I was talking to my friend William Stage a few months ago about a web site I want to start about the characters of the Soulard neighborhood. I’ve been lucky to know a lot of genuinely fascinating characters from several neighborhoods in
Unfortunately, I haven’t really had the time to devote to every project I have in my head. It has something to do with sheer exhaustion, my blogs, music, spending every waking moment working to pay child support and rent and all the other distractions we all suffer.
I was growing up in Soulard right when it was time for me to move away from home. It was the early seventies and I wouldn’t meet the great characters of the neighborhood until the early eighties.
Everyone remembers the first Mardi Gras parade from the late seventies having started from one of the bars. I remember one way before that consisting of the volunteer fire department, our alderman, a high school marching band and an antique car. Instead of beads they threw candy. The crowd was made up entirely of kids.
A lot of great St. Louisans came out of the neighborhood and I’m determined to complete the project some day. If you can think of anyone who should be included, please mention them in my comments section.
I’m thinking: Ollie Matheus, Zeno (the first Poet Laureate of Soulard), Uncle Bill (our current Poet Laureate), Nondus, Johnny Rio (the Sheriff of Soulard), Sharon Cody Smith, Chuck Auger, Nancy Theodoro, Tom Hall, David Classe (our great and prolific Painter), Mark O’Shaughnessy (owner of Heatbreak Hotel/BBs Jazz, Blues and Soups – where my band played in the 70s-80s) the women of The Soulard Ladies Auxiliary (they never understood why I laughed at the patch they wore “SLA”), and especially the Mayor of Soulard, Bob Burkhardt.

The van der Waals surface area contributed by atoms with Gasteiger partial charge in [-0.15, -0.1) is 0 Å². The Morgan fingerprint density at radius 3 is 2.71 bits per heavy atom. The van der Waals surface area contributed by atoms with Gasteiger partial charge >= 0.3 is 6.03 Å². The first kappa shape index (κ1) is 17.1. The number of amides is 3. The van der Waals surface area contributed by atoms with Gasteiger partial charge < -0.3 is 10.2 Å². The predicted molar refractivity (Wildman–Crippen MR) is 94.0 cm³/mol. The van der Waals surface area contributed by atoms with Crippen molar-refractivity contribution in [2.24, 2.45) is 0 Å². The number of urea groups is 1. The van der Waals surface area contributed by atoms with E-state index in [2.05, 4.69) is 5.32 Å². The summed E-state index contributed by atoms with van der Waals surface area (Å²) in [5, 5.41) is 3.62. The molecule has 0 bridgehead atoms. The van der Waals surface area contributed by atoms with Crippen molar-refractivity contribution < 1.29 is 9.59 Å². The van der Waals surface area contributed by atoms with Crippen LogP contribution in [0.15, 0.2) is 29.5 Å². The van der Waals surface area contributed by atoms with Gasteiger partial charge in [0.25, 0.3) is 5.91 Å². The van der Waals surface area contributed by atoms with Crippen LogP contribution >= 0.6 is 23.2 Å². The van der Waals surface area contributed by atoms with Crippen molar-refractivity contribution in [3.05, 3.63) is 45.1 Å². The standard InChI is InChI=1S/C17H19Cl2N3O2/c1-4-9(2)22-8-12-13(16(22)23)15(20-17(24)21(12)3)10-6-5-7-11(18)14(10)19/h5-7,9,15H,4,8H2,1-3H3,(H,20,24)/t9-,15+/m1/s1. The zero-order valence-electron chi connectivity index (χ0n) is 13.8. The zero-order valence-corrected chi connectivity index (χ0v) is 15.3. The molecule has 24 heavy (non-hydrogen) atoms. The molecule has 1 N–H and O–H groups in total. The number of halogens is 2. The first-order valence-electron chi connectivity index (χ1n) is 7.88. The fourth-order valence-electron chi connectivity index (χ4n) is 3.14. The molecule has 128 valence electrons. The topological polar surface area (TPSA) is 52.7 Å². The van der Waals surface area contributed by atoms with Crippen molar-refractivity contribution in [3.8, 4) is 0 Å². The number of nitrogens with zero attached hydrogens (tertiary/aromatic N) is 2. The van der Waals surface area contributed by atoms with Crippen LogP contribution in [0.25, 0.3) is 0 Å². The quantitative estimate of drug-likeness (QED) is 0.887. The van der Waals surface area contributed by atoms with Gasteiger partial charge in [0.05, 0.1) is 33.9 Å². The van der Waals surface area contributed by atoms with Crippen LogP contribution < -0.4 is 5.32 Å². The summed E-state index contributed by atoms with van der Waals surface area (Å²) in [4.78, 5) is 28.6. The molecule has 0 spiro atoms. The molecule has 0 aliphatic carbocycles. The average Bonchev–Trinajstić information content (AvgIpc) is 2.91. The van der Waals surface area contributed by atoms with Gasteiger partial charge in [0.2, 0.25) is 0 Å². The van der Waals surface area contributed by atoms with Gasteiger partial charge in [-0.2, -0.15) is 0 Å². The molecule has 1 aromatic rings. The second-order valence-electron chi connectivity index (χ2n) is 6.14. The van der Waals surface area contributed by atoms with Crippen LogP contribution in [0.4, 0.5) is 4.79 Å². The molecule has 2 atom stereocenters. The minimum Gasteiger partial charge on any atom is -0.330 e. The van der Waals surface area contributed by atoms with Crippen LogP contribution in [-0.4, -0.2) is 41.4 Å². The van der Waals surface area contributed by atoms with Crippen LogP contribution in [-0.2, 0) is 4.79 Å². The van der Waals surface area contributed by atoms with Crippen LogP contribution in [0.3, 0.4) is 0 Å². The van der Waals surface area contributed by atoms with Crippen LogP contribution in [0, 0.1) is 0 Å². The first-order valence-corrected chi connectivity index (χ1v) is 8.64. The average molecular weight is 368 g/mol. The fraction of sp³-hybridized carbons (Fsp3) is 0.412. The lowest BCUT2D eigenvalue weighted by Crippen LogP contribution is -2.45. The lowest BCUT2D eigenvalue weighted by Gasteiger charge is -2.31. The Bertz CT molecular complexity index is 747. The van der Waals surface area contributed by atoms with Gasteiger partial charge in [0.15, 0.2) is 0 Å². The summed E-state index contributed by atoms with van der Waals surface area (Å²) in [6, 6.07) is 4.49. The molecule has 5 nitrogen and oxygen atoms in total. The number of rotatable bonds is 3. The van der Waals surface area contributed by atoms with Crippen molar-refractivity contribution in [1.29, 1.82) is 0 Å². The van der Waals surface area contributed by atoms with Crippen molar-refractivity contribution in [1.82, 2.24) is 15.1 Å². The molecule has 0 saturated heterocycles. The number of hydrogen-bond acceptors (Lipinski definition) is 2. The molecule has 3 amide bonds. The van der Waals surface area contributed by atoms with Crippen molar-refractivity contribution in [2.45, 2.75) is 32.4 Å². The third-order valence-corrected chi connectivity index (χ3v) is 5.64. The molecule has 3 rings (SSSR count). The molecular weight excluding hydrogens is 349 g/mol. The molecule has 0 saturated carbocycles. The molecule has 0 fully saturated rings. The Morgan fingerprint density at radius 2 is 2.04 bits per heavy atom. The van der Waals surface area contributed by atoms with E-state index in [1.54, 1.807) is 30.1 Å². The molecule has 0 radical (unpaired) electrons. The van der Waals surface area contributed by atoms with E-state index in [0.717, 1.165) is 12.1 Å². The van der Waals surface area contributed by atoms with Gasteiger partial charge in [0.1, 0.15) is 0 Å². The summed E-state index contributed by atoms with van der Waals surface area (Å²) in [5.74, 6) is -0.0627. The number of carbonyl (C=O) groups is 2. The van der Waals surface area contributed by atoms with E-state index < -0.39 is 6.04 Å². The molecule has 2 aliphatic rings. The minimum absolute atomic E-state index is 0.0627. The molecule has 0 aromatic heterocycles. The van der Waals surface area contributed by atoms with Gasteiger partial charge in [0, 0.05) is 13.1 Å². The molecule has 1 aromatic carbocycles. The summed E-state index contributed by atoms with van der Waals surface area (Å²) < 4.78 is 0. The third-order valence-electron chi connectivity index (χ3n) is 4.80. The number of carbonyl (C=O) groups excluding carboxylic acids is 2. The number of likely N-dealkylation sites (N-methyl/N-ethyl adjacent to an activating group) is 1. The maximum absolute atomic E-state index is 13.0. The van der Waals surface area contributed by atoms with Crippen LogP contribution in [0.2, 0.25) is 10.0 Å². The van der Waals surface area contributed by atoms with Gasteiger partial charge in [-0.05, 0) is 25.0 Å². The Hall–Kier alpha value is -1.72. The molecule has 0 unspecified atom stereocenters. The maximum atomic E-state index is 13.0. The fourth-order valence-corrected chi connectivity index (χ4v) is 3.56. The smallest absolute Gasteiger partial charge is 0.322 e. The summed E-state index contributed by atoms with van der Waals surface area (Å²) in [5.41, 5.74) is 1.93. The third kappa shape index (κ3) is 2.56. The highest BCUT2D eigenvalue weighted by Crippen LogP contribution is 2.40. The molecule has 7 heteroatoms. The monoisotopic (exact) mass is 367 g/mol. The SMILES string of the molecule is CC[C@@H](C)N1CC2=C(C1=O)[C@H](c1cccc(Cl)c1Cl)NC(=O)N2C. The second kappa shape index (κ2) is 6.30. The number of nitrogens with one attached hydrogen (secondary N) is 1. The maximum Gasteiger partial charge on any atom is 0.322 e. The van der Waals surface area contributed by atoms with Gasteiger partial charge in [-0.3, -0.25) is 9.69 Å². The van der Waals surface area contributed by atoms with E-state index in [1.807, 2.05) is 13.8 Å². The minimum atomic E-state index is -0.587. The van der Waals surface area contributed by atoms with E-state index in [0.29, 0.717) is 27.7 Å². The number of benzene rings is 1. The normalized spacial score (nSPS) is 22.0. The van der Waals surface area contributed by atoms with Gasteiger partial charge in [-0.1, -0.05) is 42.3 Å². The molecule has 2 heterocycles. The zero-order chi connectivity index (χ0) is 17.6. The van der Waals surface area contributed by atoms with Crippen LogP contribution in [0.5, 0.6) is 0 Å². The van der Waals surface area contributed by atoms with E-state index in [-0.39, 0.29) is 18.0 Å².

Burkhardt is probably the single most important music club owner in
I started working at Burkhardts just as it was changing its name to the Broadway Oyster Bar. My friends Dennis and Donna Jean bought the bar from Bob and his sister Bonnie. Ollie would still own the building for several years. Somehow this turned them all into enemies.
I remember one night Bob showed up and was really drunk and nasty. Dennis told me to throw him out. Man, was that awkward. I really liked him. Burkhardt got quiet, looked at me and said, “Don’t worry man; I know it’s not you.”
A few years ago Bob was called up for jury duty. He was picked for a case involving a teenager and drugs. Bob told them he shouldn’t be on the jury because he believed drugs should be legal and he would be prejudiced. They picked him. I think this is the kind of luck Burhardt has had his whole life.
Dennis called me a few days ago to tell me Burkhardt’s sisters were throwing him a going away party. That will be today. When I brought up the fact that Bob and Dennis had been enemies for years, Dennis said, “Yeah, and it was all over money.” It would be great to see the two of them resolve their differences.
I don’t want to sound cryptic but Bob will be gone for a while.